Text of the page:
Infamous Manga Pirate Earns Hefty Sentence in Japan

The manga industry has been plagued by piracy for years now, and publishers have gathered to combat the phenomenon in recent years. Big companies like Shueisha and Kodansha have pooled resources with a good few publishers to hold pirates responsible for their seedy decisions. And now, one of the most prominent pirates in Japan has been given a hefty sentence in court for their work at Mangamura.

The update comes from the Fukuoka District Court as the body declared Romi Hoshino guilty of copyright infringement and hiding criminal proceeds. The pirate, who is known better online as Zakay Romi, is said to be the primary admin for Mangamura before the site was shuttered by lawsuits.

My Hero Academia Manga
(Photo: Shueisha)

According to the court order, Romi was sentenced to three years in jail, and he will have to pay two fines. The first demands Romi pay over $90,000 USD before forking over $565,000 in a different stipulation. This latter was set forth after the legal case uncovered Romi's finances from Mangamura which he allegedly placed in an overseas bank account.

For those unfamiliar with Romi, he helped ring Mangamura to life back in 2016. Japanese authorities confirmed they were working on a case against Mangamura in mid-2018. The case was escalated when Japanese officials asked for Internet providers to block access to the piracy site along with others like it. At this time, Hoshino lived in the Philippines where he was arrested before being extradited to Japan. Other administrators of the site were arrested alongside Hoshino.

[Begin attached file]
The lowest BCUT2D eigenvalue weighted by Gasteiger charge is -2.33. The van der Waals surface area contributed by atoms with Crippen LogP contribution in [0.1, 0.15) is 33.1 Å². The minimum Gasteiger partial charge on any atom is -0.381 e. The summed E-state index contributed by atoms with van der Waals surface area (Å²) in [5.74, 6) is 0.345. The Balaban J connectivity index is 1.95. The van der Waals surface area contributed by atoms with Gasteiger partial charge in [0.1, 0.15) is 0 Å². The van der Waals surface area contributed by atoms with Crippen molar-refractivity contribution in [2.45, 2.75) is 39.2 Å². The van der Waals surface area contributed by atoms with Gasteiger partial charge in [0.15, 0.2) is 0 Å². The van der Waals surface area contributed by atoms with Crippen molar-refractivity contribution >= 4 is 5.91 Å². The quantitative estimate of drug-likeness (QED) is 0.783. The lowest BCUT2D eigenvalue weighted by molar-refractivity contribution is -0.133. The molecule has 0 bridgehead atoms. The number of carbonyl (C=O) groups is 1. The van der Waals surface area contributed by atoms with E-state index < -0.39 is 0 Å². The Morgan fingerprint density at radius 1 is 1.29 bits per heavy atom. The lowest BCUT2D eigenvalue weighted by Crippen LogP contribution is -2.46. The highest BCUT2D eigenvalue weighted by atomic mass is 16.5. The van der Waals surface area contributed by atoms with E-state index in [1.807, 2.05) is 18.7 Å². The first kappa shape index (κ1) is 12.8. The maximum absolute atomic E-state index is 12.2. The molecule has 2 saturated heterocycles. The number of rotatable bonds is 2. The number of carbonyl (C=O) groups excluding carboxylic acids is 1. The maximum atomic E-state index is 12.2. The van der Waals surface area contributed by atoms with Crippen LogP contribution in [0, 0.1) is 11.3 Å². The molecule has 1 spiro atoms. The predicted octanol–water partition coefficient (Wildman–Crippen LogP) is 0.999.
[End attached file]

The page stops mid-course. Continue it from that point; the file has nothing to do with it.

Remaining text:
While those who consume pirated manga might not think it is a big deal, the industry impacts the least wealth in publishing before out does anyone else. A report suggests Mangamura caused nearly $3 billion of damage to publishers and copyright holders. While this isn't ideal for the creators themselves, their teams and their publisher's ground-level employees are the ones who see their jobs cut in light of these losses. And now, Hoshino will have plenty of time in prison to reflect on what his work did.


What do you make of this case's sentence? What do you make of the manga industry's troubles with piracy? Share your thoughts with us in the comments section below or hit me up on Twitter @MeganPetersCB.